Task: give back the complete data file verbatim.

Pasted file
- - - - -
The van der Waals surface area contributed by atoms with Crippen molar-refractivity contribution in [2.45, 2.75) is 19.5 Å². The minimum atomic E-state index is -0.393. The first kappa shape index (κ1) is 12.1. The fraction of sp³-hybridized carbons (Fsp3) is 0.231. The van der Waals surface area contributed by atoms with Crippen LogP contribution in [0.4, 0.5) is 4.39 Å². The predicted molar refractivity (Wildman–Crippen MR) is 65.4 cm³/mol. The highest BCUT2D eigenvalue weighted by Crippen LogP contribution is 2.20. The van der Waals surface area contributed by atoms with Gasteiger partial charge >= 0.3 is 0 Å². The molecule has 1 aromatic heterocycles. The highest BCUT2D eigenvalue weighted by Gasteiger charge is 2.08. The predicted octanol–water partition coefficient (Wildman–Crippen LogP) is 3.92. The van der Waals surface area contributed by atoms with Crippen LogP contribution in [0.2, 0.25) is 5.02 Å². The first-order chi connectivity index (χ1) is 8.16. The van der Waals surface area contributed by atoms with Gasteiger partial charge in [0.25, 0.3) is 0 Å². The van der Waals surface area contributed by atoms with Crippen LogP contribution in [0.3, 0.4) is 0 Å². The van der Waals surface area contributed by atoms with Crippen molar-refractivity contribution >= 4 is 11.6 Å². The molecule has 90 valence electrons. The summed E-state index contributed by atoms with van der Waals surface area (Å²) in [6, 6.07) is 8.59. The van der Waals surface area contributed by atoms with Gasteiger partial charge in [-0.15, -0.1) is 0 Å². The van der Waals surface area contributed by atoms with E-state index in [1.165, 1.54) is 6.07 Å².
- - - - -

The van der Waals surface area contributed by atoms with Crippen molar-refractivity contribution in [2.45, 2.75) is 19.5 Å². The minimum atomic E-state index is -0.393. The first kappa shape index (κ1) is 12.1. The fraction of sp³-hybridized carbons (Fsp3) is 0.231. The van der Waals surface area contributed by atoms with Crippen LogP contribution in [0.4, 0.5) is 4.39 Å². The predicted molar refractivity (Wildman–Crippen MR) is 65.4 cm³/mol. The highest BCUT2D eigenvalue weighted by Crippen LogP contribution is 2.20. The van der Waals surface area contributed by atoms with Gasteiger partial charge >= 0.3 is 0 Å². The molecule has 1 aromatic heterocycles. The highest BCUT2D eigenvalue weighted by Gasteiger charge is 2.08. The predicted octanol–water partition coefficient (Wildman–Crippen LogP) is 3.92. The van der Waals surface area contributed by atoms with Crippen LogP contribution in [0.2, 0.25) is 5.02 Å². The first-order chi connectivity index (χ1) is 8.16. The van der Waals surface area contributed by atoms with Gasteiger partial charge in [0.25, 0.3) is 0 Å². The van der Waals surface area contributed by atoms with Crippen LogP contribution in [0.3, 0.4) is 0 Å². The van der Waals surface area contributed by atoms with Crippen molar-refractivity contribution >= 4 is 11.6 Å². The molecule has 90 valence electrons. The summed E-state index contributed by atoms with van der Waals surface area (Å²) in [6, 6.07) is 8.59. The van der Waals surface area contributed by atoms with Gasteiger partial charge in [-0.15, -0.1) is 0 Å². The van der Waals surface area contributed by atoms with E-state index in [1.165, 1.54) is 6.07 Å².